I’ve been writing these little daily posts during Advent and Lent for several seasons now. I decided I wouldn’t do it this year: too much trauma to process, too little grip on the overflowing chaos of the world to feel like anything I have to say is worth sharing. Plus, who even writes BLOGS anymore? If I wanted to be relevant and accessible, I’d be making TikTok Advent reflections, right?
Mostly, it has felt like my ability to make connections and see patterns and understand what is happening under the surface of things has disappeared. That part of me feels burnt out, oversaturated. The breaker got overloaded and flipped off, and I can’t seem to figure out how to flip it back. My brain is stuttering, stopping and starting, and it is hard to know where to look for verified information or trustworthy perspective. I don’t want to blather on out here in public about things I’m not yet certain about – things I am not even reasonably sure of. We’re just all here in the mud and the muck of it, together.
But I woke up this morning, on the first day of Advent, and read the first page of a devotional and finished the last paragraph of my sermon, and realized that a) I had something to say and b) I still can’t convince myself to join TikTok.
Advent always starts with apocalypse. If you haven’t heard by now, “apocalypse” doesn’t mean “utter destruction,” it means “revelation.” This year, we get the “little apocalypse” from Luke’s gospel:
“There will be signs in the sun, the moon, and the stars, and on the earth distress among nations confused by the roaring of the sea and the waves. People will faint from fear and foreboding of what is coming upon the world, for the powers of the heavens will be shaken. Then they will see ‘the Son of Man coming in a cloud’ with power and great glory. Now when these things begin to take place, stand up and raise your heads, because your redemption is drawing near.”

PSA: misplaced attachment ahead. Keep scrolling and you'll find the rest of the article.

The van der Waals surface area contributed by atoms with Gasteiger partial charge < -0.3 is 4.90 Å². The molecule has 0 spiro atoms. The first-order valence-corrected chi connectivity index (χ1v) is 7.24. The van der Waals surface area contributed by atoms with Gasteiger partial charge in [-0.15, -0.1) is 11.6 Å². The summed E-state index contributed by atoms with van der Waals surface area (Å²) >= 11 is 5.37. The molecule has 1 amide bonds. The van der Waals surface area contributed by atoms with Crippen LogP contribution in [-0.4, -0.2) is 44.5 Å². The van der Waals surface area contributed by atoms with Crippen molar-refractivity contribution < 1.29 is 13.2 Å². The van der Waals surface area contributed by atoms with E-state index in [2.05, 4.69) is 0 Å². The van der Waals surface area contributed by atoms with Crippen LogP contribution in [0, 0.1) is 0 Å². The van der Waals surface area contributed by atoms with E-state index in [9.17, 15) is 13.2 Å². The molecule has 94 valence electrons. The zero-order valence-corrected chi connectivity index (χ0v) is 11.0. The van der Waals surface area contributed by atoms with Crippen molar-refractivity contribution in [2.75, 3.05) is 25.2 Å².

Jesus says that when chaos begins to reign, the thing to do is not RUN AND HIDE. It is not TAKE COVER. We are not advised to run to the prepared bunker we’ve been working on outfitting these last 20 months, or grab the arsenal of machine guns we’ve been stockpiling. We are not instructed to hold fast to what we’ve got – whether it be money or houses or privilege or power – and go down fighting.
When chaos begins to reign, when people are fainting from fear and foreboding, when institutions break down and the old order begins to defend itself by any means necessary, when there is distress among the nations because new variants keep emerging and the only possible solution powerful leaders can imagine is to further isolate ourselves from one another even though viruses do not give one shit about international borders or locked down airports, when politicians are issuing death threats agains their colleagues, when global supply chains get stopped up and teachers can’t bear to face their classrooms one more day and nurses are so overburdened and burnt out that they are walking off the job and children get hurt by ricocheting bullets from gang fights in the mall, when the community that taught you how to live a good life starts turning against you, issuing threats and lining up behind abusers because they think that will keep them safe, when money becomes a problem instead of an opportunity, when grief arrives in wave after wave and just keeps coming, when everyone around you seems to be reeling from one trauma or another and everything – everything – feels tenuous and unsteady…
Don’t curl up in a ball. Don’t shut down. Don’t stick your head in the sand or get lost on Instagram.
Instead, Jesus offers another possible chaos response:
Stand up. Raise your head. PAY ATTENTION. It might not make any sense at all, but redemption is – apparently – drawing near.
I’m going to try it, this paying attention thing. You are welcome to come along.
We all need to stand up and love one another!❤️❤️
Thank you Dana. I like your take on that scripture and appreciate your message.